Why the Supreme Court’s Ruling for a Christian Baker Was Not “Narrow.”


It’s always tempting to minimize the hurt of a loss by trying to downplay its scope.

That’s what the left has been doing since last week’s Supreme Court decision in the Masterpiece Cakeshop case, which was decided 7-2 in favor of Jack Phillips, the Christian owner of Masterpiece Cakeshop. Mainstream media outlets like the New York TimesNBC News, and CNN called the lopsided decision “narrow.” That’s another way of saying “we lost small.”

But the decision, written by Justice Anthony Kennedy, took the bite out of this narrative by exposing a huge fallacy in the ACLU’s main argument in the case.

The ACLU argued at both the Supreme Court and in the court of public opinion that believing marriage is between a man and a woman, and acting accordingly, can only be discrimination on the basis of identity, not a mere disagreement about the meaning of marriage.

In Phillips’ case, the ACLU tried to dismiss the fact that he served all customers, but only declined to create custom cakes that expressed messages for certain occasions that violated his conscience. Those occasions include Halloween celebrations, divorce parties, and same-sex weddings.

The ACLU said the only reason Phillips could have declined to design a custom cake was because of animus toward gay people, ignoring the fact that Phillips would have refused to make the very same cake for anyone. In fact, he refused to make the same-sex wedding cake for the heterosexual mother of one of the two men suing him.

The court’s clear rejection of the discrimination argument has implications for many of the other conflicts currently brewing between religious freedom and sexual orientation.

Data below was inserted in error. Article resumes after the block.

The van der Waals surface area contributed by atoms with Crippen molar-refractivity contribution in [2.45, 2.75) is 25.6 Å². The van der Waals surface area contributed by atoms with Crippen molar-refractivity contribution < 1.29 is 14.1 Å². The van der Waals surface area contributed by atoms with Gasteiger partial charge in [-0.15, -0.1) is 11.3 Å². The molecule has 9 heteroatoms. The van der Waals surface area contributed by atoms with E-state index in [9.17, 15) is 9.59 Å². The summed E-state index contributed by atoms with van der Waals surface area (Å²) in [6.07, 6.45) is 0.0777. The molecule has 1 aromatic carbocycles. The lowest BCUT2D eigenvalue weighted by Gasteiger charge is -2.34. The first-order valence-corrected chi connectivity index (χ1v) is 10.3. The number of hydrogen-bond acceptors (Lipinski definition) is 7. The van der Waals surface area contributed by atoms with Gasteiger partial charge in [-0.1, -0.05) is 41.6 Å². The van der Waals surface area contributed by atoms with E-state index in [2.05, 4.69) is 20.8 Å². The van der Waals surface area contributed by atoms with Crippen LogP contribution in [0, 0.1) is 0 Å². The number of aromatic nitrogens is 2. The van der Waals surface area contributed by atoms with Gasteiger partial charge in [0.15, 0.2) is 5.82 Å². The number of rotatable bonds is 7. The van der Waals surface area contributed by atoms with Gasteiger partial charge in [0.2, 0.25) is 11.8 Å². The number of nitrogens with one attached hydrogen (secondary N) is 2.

The claim that one is being discriminated against because of who they are resonates strongly with our sense of injustice, and it should. But that’s not what this case was about. Fortunately, Kennedy had already seen through the ACLU’s argument last December when he dismissed it as “too facile” stating flatly, “It’s not their identity” that Phillips objected to, “it’s what they are doing.”

On the very first page of the Masterpiece decision, Kennedy restated what he had said in Obergefell v. Hodges, the 2015 decision that redefined marriage. “Religious and philosophical objections to gay marriage are protected views and in some instances protected forms of expression.”

In essence, he rejected the ACLU’s argument that if you hold the view that marriage is between a man and a woman and live according to it, you must be a bigot. And that is no small thing, because the left’s most lethal ammunition is to shame people who believe in traditional marriage into silence and to intimidate others into complicity in imposing LGBT ideology on others.

Justice Neil Gorsuch went a step further in his concurring opinion to point out how the real identity-based discrimination in the case was actually directed by the state of Colorado toward Phillips. He examined how the state applied one standard toward Masterpiece Cakeshop and an entirely different standard toward three other bakeries that declined to create custom cakes for a religious customer, William Jack, containing a message that opposed same-sex marriage.